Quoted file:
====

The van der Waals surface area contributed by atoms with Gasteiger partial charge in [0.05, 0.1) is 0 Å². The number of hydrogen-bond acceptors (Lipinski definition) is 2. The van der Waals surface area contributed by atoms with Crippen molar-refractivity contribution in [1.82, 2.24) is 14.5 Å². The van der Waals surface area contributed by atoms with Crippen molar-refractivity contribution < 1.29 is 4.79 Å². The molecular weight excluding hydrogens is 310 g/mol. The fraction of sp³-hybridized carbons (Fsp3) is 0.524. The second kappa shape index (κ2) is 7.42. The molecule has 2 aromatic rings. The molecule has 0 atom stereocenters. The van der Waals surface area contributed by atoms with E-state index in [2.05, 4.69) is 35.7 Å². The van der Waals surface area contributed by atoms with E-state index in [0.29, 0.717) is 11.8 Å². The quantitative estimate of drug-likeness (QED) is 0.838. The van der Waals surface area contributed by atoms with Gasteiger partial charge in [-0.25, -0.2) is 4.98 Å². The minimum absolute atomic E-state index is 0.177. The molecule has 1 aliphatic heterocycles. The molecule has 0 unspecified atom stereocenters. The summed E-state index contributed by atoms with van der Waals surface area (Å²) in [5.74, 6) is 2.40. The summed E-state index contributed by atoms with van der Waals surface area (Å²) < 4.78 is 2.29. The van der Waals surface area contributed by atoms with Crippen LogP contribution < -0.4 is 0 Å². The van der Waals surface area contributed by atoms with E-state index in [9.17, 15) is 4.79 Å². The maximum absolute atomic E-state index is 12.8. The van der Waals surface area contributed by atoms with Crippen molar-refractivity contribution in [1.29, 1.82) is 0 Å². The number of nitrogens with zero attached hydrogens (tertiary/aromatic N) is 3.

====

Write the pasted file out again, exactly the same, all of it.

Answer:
The van der Waals surface area contributed by atoms with Gasteiger partial charge in [0.05, 0.1) is 0 Å². The number of hydrogen-bond acceptors (Lipinski definition) is 2. The van der Waals surface area contributed by atoms with Crippen molar-refractivity contribution in [1.82, 2.24) is 14.5 Å². The van der Waals surface area contributed by atoms with Crippen molar-refractivity contribution < 1.29 is 4.79 Å². The molecular weight excluding hydrogens is 310 g/mol. The fraction of sp³-hybridized carbons (Fsp3) is 0.524. The second kappa shape index (κ2) is 7.42. The molecule has 2 aromatic rings. The molecule has 0 atom stereocenters. The van der Waals surface area contributed by atoms with E-state index in [2.05, 4.69) is 35.7 Å². The van der Waals surface area contributed by atoms with E-state index in [0.29, 0.717) is 11.8 Å². The quantitative estimate of drug-likeness (QED) is 0.838. The van der Waals surface area contributed by atoms with Gasteiger partial charge in [-0.25, -0.2) is 4.98 Å². The minimum absolute atomic E-state index is 0.177. The molecule has 1 aliphatic heterocycles. The molecule has 0 unspecified atom stereocenters. The summed E-state index contributed by atoms with van der Waals surface area (Å²) in [5.74, 6) is 2.40. The summed E-state index contributed by atoms with van der Waals surface area (Å²) < 4.78 is 2.29. The van der Waals surface area contributed by atoms with Crippen LogP contribution < -0.4 is 0 Å². The van der Waals surface area contributed by atoms with E-state index in [9.17, 15) is 4.79 Å². The maximum absolute atomic E-state index is 12.8. The van der Waals surface area contributed by atoms with Crippen molar-refractivity contribution in [1.29, 1.82) is 0 Å². The number of nitrogens with zero attached hydrogens (tertiary/aromatic N) is 3.